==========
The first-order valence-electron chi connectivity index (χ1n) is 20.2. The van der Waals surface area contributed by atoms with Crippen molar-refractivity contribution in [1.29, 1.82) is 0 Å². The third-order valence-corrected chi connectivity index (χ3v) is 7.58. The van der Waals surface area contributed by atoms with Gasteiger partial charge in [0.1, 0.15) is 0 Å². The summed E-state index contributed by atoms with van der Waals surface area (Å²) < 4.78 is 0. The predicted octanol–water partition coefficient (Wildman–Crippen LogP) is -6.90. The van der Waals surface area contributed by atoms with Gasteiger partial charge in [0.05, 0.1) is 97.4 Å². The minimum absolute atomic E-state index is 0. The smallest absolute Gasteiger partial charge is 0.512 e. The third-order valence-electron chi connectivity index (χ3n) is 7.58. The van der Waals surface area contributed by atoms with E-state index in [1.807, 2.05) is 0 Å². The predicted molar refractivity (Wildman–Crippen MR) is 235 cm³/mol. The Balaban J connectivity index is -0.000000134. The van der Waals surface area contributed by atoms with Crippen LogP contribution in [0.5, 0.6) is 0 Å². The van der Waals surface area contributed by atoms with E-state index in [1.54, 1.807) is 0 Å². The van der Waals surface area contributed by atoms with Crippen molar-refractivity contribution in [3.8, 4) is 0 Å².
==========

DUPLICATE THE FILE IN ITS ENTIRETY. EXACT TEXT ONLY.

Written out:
The first-order valence-electron chi connectivity index (χ1n) is 20.2. The van der Waals surface area contributed by atoms with Crippen molar-refractivity contribution in [1.29, 1.82) is 0 Å². The third-order valence-corrected chi connectivity index (χ3v) is 7.58. The van der Waals surface area contributed by atoms with Gasteiger partial charge in [0.1, 0.15) is 0 Å². The summed E-state index contributed by atoms with van der Waals surface area (Å²) < 4.78 is 0. The predicted octanol–water partition coefficient (Wildman–Crippen LogP) is -6.90. The van der Waals surface area contributed by atoms with Gasteiger partial charge in [0.05, 0.1) is 97.4 Å². The minimum absolute atomic E-state index is 0. The smallest absolute Gasteiger partial charge is 0.512 e. The third-order valence-electron chi connectivity index (χ3n) is 7.58. The van der Waals surface area contributed by atoms with E-state index in [1.807, 2.05) is 0 Å². The predicted molar refractivity (Wildman–Crippen MR) is 235 cm³/mol. The Balaban J connectivity index is -0.000000134. The van der Waals surface area contributed by atoms with Crippen LogP contribution in [0.5, 0.6) is 0 Å². The van der Waals surface area contributed by atoms with E-state index in [1.54, 1.807) is 0 Å². The van der Waals surface area contributed by atoms with Crippen molar-refractivity contribution in [3.8, 4) is 0 Å².